May 282018
 

Rumaniacs Review #080 | 0516

There’s a lot of missing information on this rum, specifically from where in Jamaica, and when it was made. Until I can get more, we’ll have to just take the tasting notes as they come, unfortunately, since that’s all I have.

Colour – Orange

Strength – 50%

Nose – “Subdued” is the best word I can think of; there is very little of the fierce funkiness or hogo-infused Jamaican badass we’ve gotten used to with more recent Hampdens or Worthy Park rums.  It’s slightly sweet, with caramel and citrus and vanilla, and the question one is left asking is “Where did the funk disappear to?”  Leaving it to open and then coming back to it does not improve or enhance the aromas much, though some fruits and additional lemon peel, coffee grounds and bananas to become more noticeable.

Palate – Ah well, here we go, the sharper funky stuff comes on stage at last.  Still rather restrained, however.  The rum presents as medium bodied, creamy, and tastes of caramel, vanilla, molasses, with a vibrant backbone of cherries, orange peel, ginger, grass, nutmeg and cinnamon.  It really reminds me more of a Demerara (sans anise) than a true Jamaican, and in the absence of real details on the estate of origin, it’s remains something of a let down for those in love with the fierce ester-driven purity of more recent vintages.

Finish – Excellent, quite long, hot, breathy, with more ginger, bitter chocolate and coffee, and quite a bit of tart fruitiness in the background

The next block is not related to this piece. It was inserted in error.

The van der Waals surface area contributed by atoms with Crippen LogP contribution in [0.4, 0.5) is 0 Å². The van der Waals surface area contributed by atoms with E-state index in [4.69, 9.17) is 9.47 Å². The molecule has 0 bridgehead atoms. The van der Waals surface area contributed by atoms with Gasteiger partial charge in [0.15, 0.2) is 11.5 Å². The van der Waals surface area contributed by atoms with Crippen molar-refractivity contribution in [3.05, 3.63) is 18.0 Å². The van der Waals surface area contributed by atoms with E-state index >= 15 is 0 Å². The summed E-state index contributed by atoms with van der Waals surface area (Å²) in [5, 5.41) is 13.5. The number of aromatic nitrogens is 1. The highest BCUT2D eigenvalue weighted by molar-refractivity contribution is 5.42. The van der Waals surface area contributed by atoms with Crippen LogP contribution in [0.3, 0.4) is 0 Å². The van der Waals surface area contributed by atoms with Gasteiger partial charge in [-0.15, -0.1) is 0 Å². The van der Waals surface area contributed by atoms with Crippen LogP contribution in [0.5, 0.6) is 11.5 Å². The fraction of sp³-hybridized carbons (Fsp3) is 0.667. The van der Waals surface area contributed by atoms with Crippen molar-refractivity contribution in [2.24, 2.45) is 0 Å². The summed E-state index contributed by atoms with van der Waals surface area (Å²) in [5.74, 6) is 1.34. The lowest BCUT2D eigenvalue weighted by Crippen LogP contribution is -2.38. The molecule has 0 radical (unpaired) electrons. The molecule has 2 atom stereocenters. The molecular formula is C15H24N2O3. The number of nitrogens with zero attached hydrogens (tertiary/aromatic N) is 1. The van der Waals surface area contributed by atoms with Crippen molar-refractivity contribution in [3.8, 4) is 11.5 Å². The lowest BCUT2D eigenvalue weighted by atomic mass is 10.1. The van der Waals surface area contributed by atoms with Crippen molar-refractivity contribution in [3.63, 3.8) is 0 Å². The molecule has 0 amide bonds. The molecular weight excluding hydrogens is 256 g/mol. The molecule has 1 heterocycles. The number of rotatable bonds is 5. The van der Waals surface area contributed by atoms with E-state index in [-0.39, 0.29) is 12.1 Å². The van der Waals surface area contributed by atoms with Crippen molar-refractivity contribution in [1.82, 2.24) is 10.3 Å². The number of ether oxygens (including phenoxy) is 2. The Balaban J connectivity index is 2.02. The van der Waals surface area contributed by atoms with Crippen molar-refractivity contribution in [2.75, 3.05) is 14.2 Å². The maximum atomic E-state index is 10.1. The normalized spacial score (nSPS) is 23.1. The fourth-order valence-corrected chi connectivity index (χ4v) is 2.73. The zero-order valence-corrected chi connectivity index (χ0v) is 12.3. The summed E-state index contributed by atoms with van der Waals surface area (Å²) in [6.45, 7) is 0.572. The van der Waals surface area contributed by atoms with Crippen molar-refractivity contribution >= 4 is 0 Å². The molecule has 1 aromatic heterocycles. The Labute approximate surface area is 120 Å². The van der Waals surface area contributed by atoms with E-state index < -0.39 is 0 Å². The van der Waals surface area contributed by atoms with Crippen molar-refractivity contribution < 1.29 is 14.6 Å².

Thoughts – Not one of my favourites, to be honest.  It’s too indeterminate and doesn’t carry the flag of Jamaica particularly well.  I’m unsure, but (a) I think it’s been continentally aged and (b) it’s possible that the barrel was either charred was nearly dead. Were you to rate it as just a rum without reference to the island of origin, then it’s pretty good — but when I see Jamaica on a label, there’s certain things I look for, and even at nearly three decades old, there’s not enough here to mark it out as something special from there.

(82/100)


Other Notes

There are no details on the estate of origin nor the year of distillation to be found.  My personal opinion is that the rum is a column still rum, continentally aged and perhaps from Longpond (assuming it’s not a blend of some kind).

Tracing Milroy’s is an odd experience.  The bottom of the label provides an address which when searched for puts you in a quiet residential side street in Saxmundham (Suffolk), and when I called the phone number, the gent told me it had not been in the name of Mr. Milroy for over four years. Yet I found a reference that notes Milroy’s is a very well known spirits establishment in #3 Greek Street London. That one makes more sense (the Suffolk address was likely a personal one).  According to K&L Wines, John “Jack” Milroy opened a wine shop in the West End in 1964 with funds provided by his brother (a gold miner from South Africa) and indulged in the bottlings of single cask Scotches. It’s reasonable to suppose an occasional rum flitted through their inventory over the years. The brothers sold the company (date unknown, likely late 1990s) which was run by La Reserve under the stewardship of Mark Reynier who later went on to fame as the man behind Bruichladdich, Murray McDavid and Renegade Rums. As of 2014, the company is once again an independent shop “Milroy’s of Soho” whose site I used for some of these historical notes.


  2 Responses to “John Milroy Finest Jamaican “Golden Strength” 26 Year Old Rum”

  1. I’m guessing this is a Jamaican rum blend?

    Isn’t it normal for older Jamaican rum funk to fade the older it gets? Or does it seem like the cask is rather fresher?

    • I honestly don’t know, John. It’s possible that it’s a blend. I’m trying to contact Milroy’s, see if they can give details. As for funk fading, no, I don’t believe so.

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